by Kate E. Murphy:
In examining the issues and costs associated with mental illness in the criminal justice system, mental health courts may strike the best balance between protecting the public safety and preserving individual freedoms.
Jails have become this country’s largest mental health care provider, partly because mentally ill inmates have higher recidivism rates. To reduce recidivism (and decrease correctional costs) some argue that conditions of parole or probation should include taking necessary mental health medications—an argument that raises many important questions about the right to refuse medical treatment and the state’s interest in protecting public order.
Most would agree that helping the mentally ill receive necessary treatment would benefit society. However, the right to refuse medical treatment is a carefully guarded right ingrained in the concept of fundamental liberty. This right arises from a person’s interest in autonomy, self-determination, bodily integrity, freedom from battery, the right to privacy, and the doctrine of informed consent.
Courts and philosophers generally agree that protecting individual dignity is so important that the right to refuse treatment should exist for all persons in all circumstances, even if most would consider certain choices unwise or foolish.
Although people generally have the right to refuse medical treatment, once someone has been convicted of a crime their rights—even fundamental rights—are limited. In Washington v. Harper, the Washington Supreme Court decided whether antipsychotic medicine could be administered against a non-consenting inmate. The court determined the administration of antipsychotic medication would be justified if it were both necessary and effective for furthering a compelling state interest. The court recognized the inmate’s fundamental liberty interest in refusing medical treatment. But the court held that the prison’s interest in diagnosing and treating inmates so they can function in a normal prison environment justified the limitation on liberty.
Similarly, the right to refuse treatment could also be limited as a condition of probation or parole. The conditions of probation and parole are generally set to help inmates safely reintegrate into society. Requiring medication would not only help inmates return to their communities without recidivating but also help ensure public safety. These state interests would likely be compelling enough to justify an encroachment on liberty.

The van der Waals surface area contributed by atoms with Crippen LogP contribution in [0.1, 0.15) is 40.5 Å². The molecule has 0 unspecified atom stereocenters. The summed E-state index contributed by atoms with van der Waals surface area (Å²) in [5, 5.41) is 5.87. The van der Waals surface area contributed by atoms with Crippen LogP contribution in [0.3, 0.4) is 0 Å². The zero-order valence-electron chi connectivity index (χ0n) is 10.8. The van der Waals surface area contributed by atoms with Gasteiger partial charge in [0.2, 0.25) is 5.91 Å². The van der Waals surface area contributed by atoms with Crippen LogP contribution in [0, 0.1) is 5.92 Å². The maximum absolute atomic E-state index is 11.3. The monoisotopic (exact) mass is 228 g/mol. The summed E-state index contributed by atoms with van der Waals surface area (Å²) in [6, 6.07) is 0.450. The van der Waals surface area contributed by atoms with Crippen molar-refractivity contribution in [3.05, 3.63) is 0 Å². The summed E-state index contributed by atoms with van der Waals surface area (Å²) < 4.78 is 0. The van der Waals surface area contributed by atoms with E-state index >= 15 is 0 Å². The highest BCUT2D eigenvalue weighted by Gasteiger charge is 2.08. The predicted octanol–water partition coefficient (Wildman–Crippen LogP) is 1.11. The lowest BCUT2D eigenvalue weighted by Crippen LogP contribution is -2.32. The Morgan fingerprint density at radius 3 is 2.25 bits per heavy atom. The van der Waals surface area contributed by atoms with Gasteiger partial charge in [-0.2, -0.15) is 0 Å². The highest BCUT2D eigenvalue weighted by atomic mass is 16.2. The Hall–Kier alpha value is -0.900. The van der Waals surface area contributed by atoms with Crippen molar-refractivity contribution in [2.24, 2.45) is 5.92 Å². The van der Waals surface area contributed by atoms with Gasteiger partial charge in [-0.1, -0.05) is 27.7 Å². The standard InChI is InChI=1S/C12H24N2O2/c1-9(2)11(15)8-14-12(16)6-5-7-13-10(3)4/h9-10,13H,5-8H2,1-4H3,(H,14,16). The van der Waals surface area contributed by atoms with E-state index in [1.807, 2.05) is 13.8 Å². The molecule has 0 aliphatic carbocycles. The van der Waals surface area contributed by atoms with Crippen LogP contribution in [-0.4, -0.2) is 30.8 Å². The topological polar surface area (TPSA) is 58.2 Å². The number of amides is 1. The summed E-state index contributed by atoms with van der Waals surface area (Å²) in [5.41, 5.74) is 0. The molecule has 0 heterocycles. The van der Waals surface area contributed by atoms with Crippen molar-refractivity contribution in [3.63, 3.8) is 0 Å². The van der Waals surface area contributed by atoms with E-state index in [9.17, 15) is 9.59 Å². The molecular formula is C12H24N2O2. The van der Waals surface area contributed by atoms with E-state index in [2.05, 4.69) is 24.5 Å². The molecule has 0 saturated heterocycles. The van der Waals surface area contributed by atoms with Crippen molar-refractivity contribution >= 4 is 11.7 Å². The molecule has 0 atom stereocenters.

Although an encroachment on liberty may be justified, some like Elyn Saks argue strongly against forced treatment. Saks is a law and psychology professor at the University of Southern California Law School. Saks is also a person with severe schizophrenia. She resisted treatment for years believing if she could survive without medicine, she was not actually mentally ill. She now receives excellent treatment and is thriving in a supportive environment.
Through her personal experiences, she has come to believe forced treatment is terrible and ineffective. She recognizes that inadequate treatment has resulted in jails becoming a revolving door for the mentally ill. Her goal is to remove the stigma attached to mental illness through research and education. If the stigma is removed, she believes more people will seek and accept treatment. She believes the humanity we all share is more important than the mental illness we may not, and that humanity should be taken into consideration in any solution.
The goal of parole and probation is to give convicted persons their best chance for successful reintegration into society. Balancing the need to treat the mentally ill and the desire to preserve and protect as much individual freedom as possible will always be a substantial challenge for the correctional system.
Although not presently in place in most counties, mental health courts might strike the best balance. Participation in mental health courts would be voluntary and would follow a method similar to the drug court method, which has effectively reduced recidivism and costs throughout the nation. Like drug courts, mental health courts would create a forum for offenders to confront their illness and repair damage done as a result.
The voluntary nature of participation in mental health court would preserve each participant’s interest in autonomy, self-determination, and bodily integrity while still helping the participants receive necessary treatment, thereby reducing recidivism and saving taxpayer dollars.
Kate E. Murphy is the Hogg Mental Health Policy Fellow contributing to the centers for Effective Justice and Health Care at the Texas Public Policy Foundation. She earned her law degree from Texas Tech University School of Law.